Remember when Occam showed us his razor?
This is what the Edinburgh fringe should be like. A group of students performing a musical about the history of political philosophy. If you’ve ever thought that some shows seem a bit mainstream and corporate, get and see A Theory of Justice the Musical! at C Venues. Featuring a host of thinkers from the past, DEM productions and Oxford University are putting on a fun gallop through the genesis of John Rawls’ magnum opus A Theory of Justice. Except there’s a twist that makes the whole premise more theatrical than watching a man read books in a library. Rawls travels back in time and is able to discuss his ideas with Bentham, Locke and the other big hitters of political philosophy.
The conceit that makes this possible is that the Harvard physicists have accidentally created a time vortex in the quad. That’s the sort of accident that ought to have its own musical and I hope the writers Eylon Aslan-Levy, Ramin Sabi and Tommy Peto are already on the case. Here a student that Rawls admires falls into the vortex. He follows after, driven partly by love and also the idea of getting a bit of help from his heroes with his own book. After all his arch-rival Robert Nozick – portrayed by Luke Rollason as an expert in evil laughs – is writing a very different Libertarian theory and Rawls wants to hit the shelves first.
Don’t think that you have to have majored in political philosophy to enjoy the show. No doubt if you are an expert you will find it even more funny, but even with a layman’s knowledge it is an amusing piece. There’s a dance off between John Locke and Thomas Hobbes that could have come out of 8 Mile. Rand and Nozick indulge in a scary pro-selfishness tango whilst Jeremy Bentham and his cronies are Barber Shop singers who can’t believe that their singing doesn’t add to the general happiness of society.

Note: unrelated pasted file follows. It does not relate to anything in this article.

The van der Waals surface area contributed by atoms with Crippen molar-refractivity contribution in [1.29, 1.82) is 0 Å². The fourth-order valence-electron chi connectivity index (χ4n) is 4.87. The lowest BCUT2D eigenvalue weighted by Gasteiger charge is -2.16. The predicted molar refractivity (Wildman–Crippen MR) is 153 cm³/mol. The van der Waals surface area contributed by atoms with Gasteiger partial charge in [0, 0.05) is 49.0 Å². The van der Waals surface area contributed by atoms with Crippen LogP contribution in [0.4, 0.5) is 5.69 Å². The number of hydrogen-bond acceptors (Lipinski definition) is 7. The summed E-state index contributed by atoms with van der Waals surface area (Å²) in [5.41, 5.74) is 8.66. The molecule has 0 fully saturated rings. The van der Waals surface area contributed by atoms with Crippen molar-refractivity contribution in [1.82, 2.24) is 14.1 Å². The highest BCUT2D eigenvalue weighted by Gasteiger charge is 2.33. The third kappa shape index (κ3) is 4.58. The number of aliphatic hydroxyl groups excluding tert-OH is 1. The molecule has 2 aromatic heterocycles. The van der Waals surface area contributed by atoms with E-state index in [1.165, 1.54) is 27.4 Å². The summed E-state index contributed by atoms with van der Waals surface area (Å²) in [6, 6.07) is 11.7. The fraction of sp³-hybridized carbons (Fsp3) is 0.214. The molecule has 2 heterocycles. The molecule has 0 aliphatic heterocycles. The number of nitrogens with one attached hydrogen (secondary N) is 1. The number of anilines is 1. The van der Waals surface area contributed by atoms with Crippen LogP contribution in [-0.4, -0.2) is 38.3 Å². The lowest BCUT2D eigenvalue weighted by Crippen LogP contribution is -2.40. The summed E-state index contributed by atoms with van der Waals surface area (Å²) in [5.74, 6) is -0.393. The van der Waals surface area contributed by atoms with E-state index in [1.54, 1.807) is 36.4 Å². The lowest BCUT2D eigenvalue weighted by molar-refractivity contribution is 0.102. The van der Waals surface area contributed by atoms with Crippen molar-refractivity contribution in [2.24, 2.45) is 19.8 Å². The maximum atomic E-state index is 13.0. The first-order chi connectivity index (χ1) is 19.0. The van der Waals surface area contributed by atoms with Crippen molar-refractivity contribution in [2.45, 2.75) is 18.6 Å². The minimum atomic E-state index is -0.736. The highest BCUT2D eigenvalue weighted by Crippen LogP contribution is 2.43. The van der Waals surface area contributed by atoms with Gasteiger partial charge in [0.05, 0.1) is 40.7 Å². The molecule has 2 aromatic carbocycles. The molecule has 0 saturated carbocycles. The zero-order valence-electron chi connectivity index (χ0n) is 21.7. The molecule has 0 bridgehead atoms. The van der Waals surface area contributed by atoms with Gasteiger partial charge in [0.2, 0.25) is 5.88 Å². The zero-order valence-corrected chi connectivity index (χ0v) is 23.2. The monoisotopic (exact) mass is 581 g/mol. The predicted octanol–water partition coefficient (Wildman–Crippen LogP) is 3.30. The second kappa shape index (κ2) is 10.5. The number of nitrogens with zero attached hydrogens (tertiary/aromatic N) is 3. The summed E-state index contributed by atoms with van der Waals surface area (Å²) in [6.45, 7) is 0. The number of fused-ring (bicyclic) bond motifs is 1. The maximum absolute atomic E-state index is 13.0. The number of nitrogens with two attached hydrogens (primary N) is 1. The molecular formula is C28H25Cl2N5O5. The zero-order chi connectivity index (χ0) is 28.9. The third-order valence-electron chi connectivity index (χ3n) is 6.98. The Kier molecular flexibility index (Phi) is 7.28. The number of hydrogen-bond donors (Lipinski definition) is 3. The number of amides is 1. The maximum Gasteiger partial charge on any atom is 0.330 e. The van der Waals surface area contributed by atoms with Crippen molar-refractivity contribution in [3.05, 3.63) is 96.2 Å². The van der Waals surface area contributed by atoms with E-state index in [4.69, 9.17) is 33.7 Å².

Introduced as ‘Coming all the way from Athens,’ Socrates is the earliest thinker Rawls meets. He is playfully portrayed as a puppet by Jacob Page, his puppet master a controlling Plato who is keen to drum up trade for his upcoming lectures. Once Plato’s beard has been premiered you would think that nothing more could be said on the subject. However co-writer Tommy Peto wears an even more shocking facial excrescence whilst giving an entertaining performance as a mad Karl Marx. I’d like to quote some of his statements but they whizzed past too quickly. You’ll have to go to hear them yourself. Alexander Wickens as John Rawls leads the young cast with precision, whilst Rosalind Isaacs’ as the embodiment of Fairness sings charmingly as she is pursued by Rawls and falls instead for Frenchman. Or was he Swiss?
If you want realism then Rawls looks about thirty years younger than the fifty he would have been in 1971. And John Locke probably wasn’t a woman. But who wants realism when you can have fun. And Justice. Could A Theory of Justice have been performed when all the protagonists were alive? It’s doubtful Kant would have liked his portrayal as a German drag queen, although as a look for a philosopher it would certainly help to get media attention. Ayn Rand doesn’t come out looking like a saint, but that’s nothing new. Aristotle’s brief appearance sounds lunatic, muttering something about the temperature of women’s blood, but as he died in 322BC I imagine the statute of limitations makes it far too late for him or his descendants to sue.
Being able to enjoy works so unlikely as A Theory of Justice the musical is why the Edinburgh fringe is such a great festival. This isn’t dry, studious humour, but philosophy with a smile on its face, doing the conga through history. If you’ve ever thought I’d like more singing with my philosophy this one’s for you.